Direction: Rensil D’Silva
Cast: Emraan Hashmi, Sanjay Dutt, Kangna Ranaut, Neha Dhupia, Neil Bhoopalam, Randeep Hooda, Angad Bedi
Rating: 3 stars
If Bollywood were a classroom then Ungli and its team would be those backbenchers, the bunch of troublemakers who always have a trick or two up their sleeve. They are smart, but not the insufferable know-it-alls nor are they willing to play by the average formulae. Now if only they had paid a little more attention to class, they could have aced. But Ungli falls short of that, by just a wee bit.
It doesn’t take too long to realise that director Rensil D’Silva is still caught in the spell of Rang De Basanti, the 2006 cult film about a group of boys daring to teach the system a lesson. Except that the Ungli gang, that perhaps grew up watching their RDB heroes die fighting the system, is smart enough to mask themselves while going about their business. A journalist, a computer engineer, a medical intern and a mechanic moonlight as an undercover army that attempts to show the finger to the corrupt administration.
The cases they take on are relevant, their methods innovative and almost have a schoolboy naughtiness about them. Their problem-solving approach is extremely entertaining, but is it credible? We have our doubts. Because it’s one thing to curse the daylights out of rickshaw drivers refusing to take a short-distance passenger. But to actually pack him in his rickshaw, put him in a goods train and send him off to Delhi? Seriously? Can that happen? It’s stuff you wish could happen while mouthing or imagining the choicest expletives for the rickshaw driver. Which is why you totally empathise with what Ungli shows you, case after case. They take on corrupt traffic officers, pension office babus, politicians, police force and many more. But in your heart you know it’s easier said than done, the simplistic feel of it all might be a tad tough to swallow. But it helps that Ungli doesn’t try to preach, it only explores some possibilities --- real, unreal, you decide.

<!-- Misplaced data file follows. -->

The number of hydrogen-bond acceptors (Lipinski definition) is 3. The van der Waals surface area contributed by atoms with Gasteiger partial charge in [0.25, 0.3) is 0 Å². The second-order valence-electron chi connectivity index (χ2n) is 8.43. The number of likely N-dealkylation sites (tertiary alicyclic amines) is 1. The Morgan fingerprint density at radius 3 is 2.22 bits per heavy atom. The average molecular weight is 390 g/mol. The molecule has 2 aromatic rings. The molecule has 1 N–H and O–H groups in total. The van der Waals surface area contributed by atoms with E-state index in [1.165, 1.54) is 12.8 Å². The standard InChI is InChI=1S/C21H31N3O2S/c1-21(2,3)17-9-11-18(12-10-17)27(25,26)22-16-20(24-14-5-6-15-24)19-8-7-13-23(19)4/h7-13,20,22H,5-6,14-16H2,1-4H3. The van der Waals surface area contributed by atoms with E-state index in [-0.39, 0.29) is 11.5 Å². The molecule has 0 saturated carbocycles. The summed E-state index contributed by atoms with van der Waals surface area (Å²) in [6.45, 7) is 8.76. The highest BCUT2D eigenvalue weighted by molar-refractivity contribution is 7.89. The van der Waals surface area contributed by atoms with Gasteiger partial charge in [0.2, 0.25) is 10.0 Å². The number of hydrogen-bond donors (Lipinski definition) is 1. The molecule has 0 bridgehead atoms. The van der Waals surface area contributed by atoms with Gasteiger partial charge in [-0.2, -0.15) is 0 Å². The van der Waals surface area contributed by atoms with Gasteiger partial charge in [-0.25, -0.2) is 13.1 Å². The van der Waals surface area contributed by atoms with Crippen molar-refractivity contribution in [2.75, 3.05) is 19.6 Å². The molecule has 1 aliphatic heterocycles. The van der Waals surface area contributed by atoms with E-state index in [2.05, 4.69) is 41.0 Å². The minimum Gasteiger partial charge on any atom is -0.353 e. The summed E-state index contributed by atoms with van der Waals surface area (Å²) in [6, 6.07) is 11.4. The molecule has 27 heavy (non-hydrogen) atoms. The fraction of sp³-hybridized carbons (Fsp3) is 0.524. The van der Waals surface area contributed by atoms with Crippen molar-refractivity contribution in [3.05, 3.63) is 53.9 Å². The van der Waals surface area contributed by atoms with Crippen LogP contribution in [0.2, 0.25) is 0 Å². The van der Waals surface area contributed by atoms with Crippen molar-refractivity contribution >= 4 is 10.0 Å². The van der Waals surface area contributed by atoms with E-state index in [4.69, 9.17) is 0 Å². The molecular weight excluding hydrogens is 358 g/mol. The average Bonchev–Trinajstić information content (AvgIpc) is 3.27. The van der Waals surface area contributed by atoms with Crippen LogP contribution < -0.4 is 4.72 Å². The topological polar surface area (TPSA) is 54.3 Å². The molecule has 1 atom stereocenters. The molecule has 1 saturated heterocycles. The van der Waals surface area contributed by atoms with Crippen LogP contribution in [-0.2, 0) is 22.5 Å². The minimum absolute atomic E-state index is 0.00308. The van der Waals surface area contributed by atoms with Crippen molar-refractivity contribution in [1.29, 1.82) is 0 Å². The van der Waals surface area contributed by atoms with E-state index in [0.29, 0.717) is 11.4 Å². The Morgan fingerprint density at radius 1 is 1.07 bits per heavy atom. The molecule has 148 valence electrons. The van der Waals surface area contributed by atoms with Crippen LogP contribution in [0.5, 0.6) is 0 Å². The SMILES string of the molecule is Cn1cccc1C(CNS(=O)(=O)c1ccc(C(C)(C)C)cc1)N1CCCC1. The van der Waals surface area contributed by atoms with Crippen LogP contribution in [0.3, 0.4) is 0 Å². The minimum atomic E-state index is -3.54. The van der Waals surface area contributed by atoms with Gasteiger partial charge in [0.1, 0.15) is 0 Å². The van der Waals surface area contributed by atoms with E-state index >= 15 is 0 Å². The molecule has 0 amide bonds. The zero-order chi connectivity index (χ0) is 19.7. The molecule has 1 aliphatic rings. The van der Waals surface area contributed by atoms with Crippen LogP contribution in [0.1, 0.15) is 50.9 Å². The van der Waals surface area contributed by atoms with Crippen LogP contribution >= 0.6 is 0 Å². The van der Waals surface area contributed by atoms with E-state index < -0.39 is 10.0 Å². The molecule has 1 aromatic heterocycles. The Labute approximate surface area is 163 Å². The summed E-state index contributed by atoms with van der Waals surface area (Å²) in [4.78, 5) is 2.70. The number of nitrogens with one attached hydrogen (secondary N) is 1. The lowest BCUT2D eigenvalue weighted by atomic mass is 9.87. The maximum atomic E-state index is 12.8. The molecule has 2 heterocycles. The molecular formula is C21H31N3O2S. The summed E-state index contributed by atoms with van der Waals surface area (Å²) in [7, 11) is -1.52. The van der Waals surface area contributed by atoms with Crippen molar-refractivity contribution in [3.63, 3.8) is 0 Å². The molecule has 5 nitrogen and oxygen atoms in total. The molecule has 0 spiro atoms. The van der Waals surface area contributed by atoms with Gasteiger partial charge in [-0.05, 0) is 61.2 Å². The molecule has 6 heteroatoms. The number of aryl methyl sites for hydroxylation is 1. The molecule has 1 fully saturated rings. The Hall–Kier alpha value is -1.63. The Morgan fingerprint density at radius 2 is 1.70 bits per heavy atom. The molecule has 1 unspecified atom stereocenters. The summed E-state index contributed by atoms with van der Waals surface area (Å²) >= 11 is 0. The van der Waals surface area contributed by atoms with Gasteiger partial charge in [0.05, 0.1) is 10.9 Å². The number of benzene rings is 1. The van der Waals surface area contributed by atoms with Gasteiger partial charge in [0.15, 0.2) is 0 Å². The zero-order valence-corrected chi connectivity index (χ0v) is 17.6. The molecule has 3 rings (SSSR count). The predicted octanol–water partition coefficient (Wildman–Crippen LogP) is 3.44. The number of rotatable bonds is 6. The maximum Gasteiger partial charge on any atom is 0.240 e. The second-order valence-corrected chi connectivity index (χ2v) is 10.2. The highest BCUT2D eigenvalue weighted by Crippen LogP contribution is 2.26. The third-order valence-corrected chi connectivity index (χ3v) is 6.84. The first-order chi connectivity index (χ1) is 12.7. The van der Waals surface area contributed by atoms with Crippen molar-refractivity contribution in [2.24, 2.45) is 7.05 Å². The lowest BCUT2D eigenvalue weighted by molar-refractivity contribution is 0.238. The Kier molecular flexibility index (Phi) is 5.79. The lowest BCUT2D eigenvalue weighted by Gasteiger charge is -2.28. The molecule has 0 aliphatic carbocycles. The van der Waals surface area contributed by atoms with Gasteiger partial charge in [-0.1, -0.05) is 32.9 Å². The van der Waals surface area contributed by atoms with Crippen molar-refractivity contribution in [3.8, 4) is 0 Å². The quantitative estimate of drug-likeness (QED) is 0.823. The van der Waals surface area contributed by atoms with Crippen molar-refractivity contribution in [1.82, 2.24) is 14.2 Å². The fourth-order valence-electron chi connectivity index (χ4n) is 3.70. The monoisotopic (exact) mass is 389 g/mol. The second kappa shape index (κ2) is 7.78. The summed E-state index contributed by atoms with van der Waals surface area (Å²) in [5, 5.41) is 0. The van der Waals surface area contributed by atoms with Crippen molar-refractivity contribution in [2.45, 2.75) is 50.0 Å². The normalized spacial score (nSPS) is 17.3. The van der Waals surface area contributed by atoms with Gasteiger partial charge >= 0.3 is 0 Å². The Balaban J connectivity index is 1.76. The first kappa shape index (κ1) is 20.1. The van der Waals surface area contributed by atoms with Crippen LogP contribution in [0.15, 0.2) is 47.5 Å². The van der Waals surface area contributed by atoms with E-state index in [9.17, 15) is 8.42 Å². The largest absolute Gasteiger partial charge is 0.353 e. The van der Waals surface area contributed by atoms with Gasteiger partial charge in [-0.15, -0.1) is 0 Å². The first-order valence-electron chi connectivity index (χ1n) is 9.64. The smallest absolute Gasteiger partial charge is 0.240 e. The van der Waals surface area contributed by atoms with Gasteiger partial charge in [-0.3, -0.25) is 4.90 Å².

Let’s talk about the performances. The camaraderie among the boys is as natural as it gets. Neil Bhoopalam and Angad Bedi are aptly cast as middleclass young employees, vulnerable and firebrands at the same time. Randeep Hooda plays a journalist, who is a brooding revolutionary for the most part, but he grinds his teeth less in this film. His chemistry with his colleague Neha Dhupia is very real and never in your face. Neha, who plays a news anchor, is spot on. And she enjoys a lot more screen space than Kangna Ranaut, who’s perhaps seen for a combined ten minutes. If you can get past the irony of Sanjay Dutt in a police uniform, he manages to entertain as the only imaandar officer in the force. Emraan Hashmi’s bad boy police officer is perhaps the only less credible character in the film. He does well as the undercover cop who thinks like the culprits, but adds nothing new to the table. But oh yes, he locks lips after a long time and even captions the scene with this line: “Yeh toh mera speciality hai.” I am not making this up.
Some of Milap Zaveri’s dialogues are cheesy, in fact so much that they actually make you smirk. But they entertain. The story is fast-paced, music foot-tapping, most characters are real and the climax is clever. Sure, if you go on a fishing expedition looking for loopholes, you’re likely to have a field day. And you might be tempted to do that, because Ungli doesn’t pose as a “leave-your-brains-behind” fare. But here’s the thing. When a film attempts to take on such real everyday issues faced by the aam junta, do we want to see things fall in place and be entertained or do we want to see the reality? Or do we want a fine balance like Rang De Basanti or A Wednesday? But who’re we kidding? Those don’t happen everyday, right?
So if you are looking for a fun ride, Ungli won’t disappoint. But because of its simplistic approach, Ungli is only entertaining, not thought-provoking....